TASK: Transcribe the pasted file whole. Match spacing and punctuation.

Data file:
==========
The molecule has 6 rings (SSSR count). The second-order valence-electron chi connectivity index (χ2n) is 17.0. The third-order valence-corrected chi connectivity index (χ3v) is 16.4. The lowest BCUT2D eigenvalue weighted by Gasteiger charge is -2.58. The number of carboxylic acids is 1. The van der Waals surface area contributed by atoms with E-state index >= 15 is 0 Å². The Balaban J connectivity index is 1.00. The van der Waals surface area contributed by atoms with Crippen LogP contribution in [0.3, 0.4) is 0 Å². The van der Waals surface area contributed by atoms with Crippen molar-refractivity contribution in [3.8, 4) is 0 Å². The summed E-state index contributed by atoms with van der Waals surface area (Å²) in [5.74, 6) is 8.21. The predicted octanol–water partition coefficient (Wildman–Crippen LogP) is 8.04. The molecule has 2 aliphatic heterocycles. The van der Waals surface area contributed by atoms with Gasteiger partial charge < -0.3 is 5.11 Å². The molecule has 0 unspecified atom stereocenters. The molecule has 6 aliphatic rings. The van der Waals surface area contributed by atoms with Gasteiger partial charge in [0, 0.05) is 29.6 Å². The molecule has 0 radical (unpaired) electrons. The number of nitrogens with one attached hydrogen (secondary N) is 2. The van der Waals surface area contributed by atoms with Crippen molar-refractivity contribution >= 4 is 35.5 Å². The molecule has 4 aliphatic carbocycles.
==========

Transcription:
The molecule has 6 rings (SSSR count). The second-order valence-electron chi connectivity index (χ2n) is 17.0. The third-order valence-corrected chi connectivity index (χ3v) is 16.4. The lowest BCUT2D eigenvalue weighted by Gasteiger charge is -2.58. The number of carboxylic acids is 1. The van der Waals surface area contributed by atoms with E-state index >= 15 is 0 Å². The Balaban J connectivity index is 1.00. The van der Waals surface area contributed by atoms with Crippen LogP contribution in [0.3, 0.4) is 0 Å². The van der Waals surface area contributed by atoms with Crippen molar-refractivity contribution in [3.8, 4) is 0 Å². The summed E-state index contributed by atoms with van der Waals surface area (Å²) in [5.74, 6) is 8.21. The predicted octanol–water partition coefficient (Wildman–Crippen LogP) is 8.04. The molecule has 2 aliphatic heterocycles. The van der Waals surface area contributed by atoms with Gasteiger partial charge < -0.3 is 5.11 Å². The molecule has 0 unspecified atom stereocenters. The molecule has 6 aliphatic rings. The van der Waals surface area contributed by atoms with Gasteiger partial charge in [0, 0.05) is 29.6 Å². The molecule has 0 radical (unpaired) electrons. The number of nitrogens with one attached hydrogen (secondary N) is 2. The van der Waals surface area contributed by atoms with Crippen molar-refractivity contribution >= 4 is 35.5 Å². The molecule has 4 aliphatic carbocycles.